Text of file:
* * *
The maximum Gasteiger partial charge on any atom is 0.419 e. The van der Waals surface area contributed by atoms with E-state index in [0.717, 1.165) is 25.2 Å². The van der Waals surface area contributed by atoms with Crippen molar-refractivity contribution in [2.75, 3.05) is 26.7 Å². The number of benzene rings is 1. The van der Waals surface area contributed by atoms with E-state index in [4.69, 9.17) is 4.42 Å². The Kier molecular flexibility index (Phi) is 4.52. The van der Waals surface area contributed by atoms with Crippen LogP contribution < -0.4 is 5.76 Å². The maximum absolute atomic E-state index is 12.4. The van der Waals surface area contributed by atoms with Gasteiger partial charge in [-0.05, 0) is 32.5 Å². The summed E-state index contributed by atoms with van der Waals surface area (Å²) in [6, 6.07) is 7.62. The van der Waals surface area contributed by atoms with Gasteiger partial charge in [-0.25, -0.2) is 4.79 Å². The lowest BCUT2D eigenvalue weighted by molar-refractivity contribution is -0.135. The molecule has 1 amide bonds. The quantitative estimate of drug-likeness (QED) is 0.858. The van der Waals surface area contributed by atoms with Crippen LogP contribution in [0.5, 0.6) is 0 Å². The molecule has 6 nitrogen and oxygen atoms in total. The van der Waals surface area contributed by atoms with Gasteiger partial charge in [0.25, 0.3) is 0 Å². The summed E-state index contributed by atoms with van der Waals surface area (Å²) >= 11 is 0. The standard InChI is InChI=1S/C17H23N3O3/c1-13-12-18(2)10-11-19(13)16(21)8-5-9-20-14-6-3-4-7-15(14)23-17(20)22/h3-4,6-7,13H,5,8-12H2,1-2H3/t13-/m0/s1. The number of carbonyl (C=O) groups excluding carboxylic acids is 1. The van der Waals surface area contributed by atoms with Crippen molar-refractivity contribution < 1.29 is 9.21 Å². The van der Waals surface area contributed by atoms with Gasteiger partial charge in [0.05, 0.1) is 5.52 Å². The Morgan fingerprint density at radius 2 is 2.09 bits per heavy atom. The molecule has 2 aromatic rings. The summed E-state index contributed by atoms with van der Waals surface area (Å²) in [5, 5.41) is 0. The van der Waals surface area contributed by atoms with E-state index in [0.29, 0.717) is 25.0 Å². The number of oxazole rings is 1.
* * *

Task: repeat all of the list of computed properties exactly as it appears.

The maximum Gasteiger partial charge on any atom is 0.419 e. The van der Waals surface area contributed by atoms with E-state index in [0.717, 1.165) is 25.2 Å². The van der Waals surface area contributed by atoms with Crippen molar-refractivity contribution in [2.75, 3.05) is 26.7 Å². The number of benzene rings is 1. The van der Waals surface area contributed by atoms with E-state index in [4.69, 9.17) is 4.42 Å². The Kier molecular flexibility index (Phi) is 4.52. The van der Waals surface area contributed by atoms with Crippen LogP contribution < -0.4 is 5.76 Å². The maximum absolute atomic E-state index is 12.4. The van der Waals surface area contributed by atoms with Gasteiger partial charge in [-0.05, 0) is 32.5 Å². The summed E-state index contributed by atoms with van der Waals surface area (Å²) in [6, 6.07) is 7.62. The van der Waals surface area contributed by atoms with Gasteiger partial charge in [-0.25, -0.2) is 4.79 Å². The lowest BCUT2D eigenvalue weighted by molar-refractivity contribution is -0.135. The molecule has 1 amide bonds. The quantitative estimate of drug-likeness (QED) is 0.858. The van der Waals surface area contributed by atoms with Crippen LogP contribution in [0.5, 0.6) is 0 Å². The molecule has 6 nitrogen and oxygen atoms in total. The van der Waals surface area contributed by atoms with Gasteiger partial charge in [0.25, 0.3) is 0 Å². The summed E-state index contributed by atoms with van der Waals surface area (Å²) >= 11 is 0. The standard InChI is InChI=1S/C17H23N3O3/c1-13-12-18(2)10-11-19(13)16(21)8-5-9-20-14-6-3-4-7-15(14)23-17(20)22/h3-4,6-7,13H,5,8-12H2,1-2H3/t13-/m0/s1. The number of carbonyl (C=O) groups excluding carboxylic acids is 1. The van der Waals surface area contributed by atoms with Crippen molar-refractivity contribution < 1.29 is 9.21 Å². The van der Waals surface area contributed by atoms with Gasteiger partial charge in [0.05, 0.1) is 5.52 Å². The Morgan fingerprint density at radius 2 is 2.09 bits per heavy atom. The molecule has 2 aromatic rings. The summed E-state index contributed by atoms with van der Waals surface area (Å²) in [5, 5.41) is 0. The van der Waals surface area contributed by atoms with E-state index in [0.29, 0.717) is 25.0 Å². The number of oxazole rings is 1.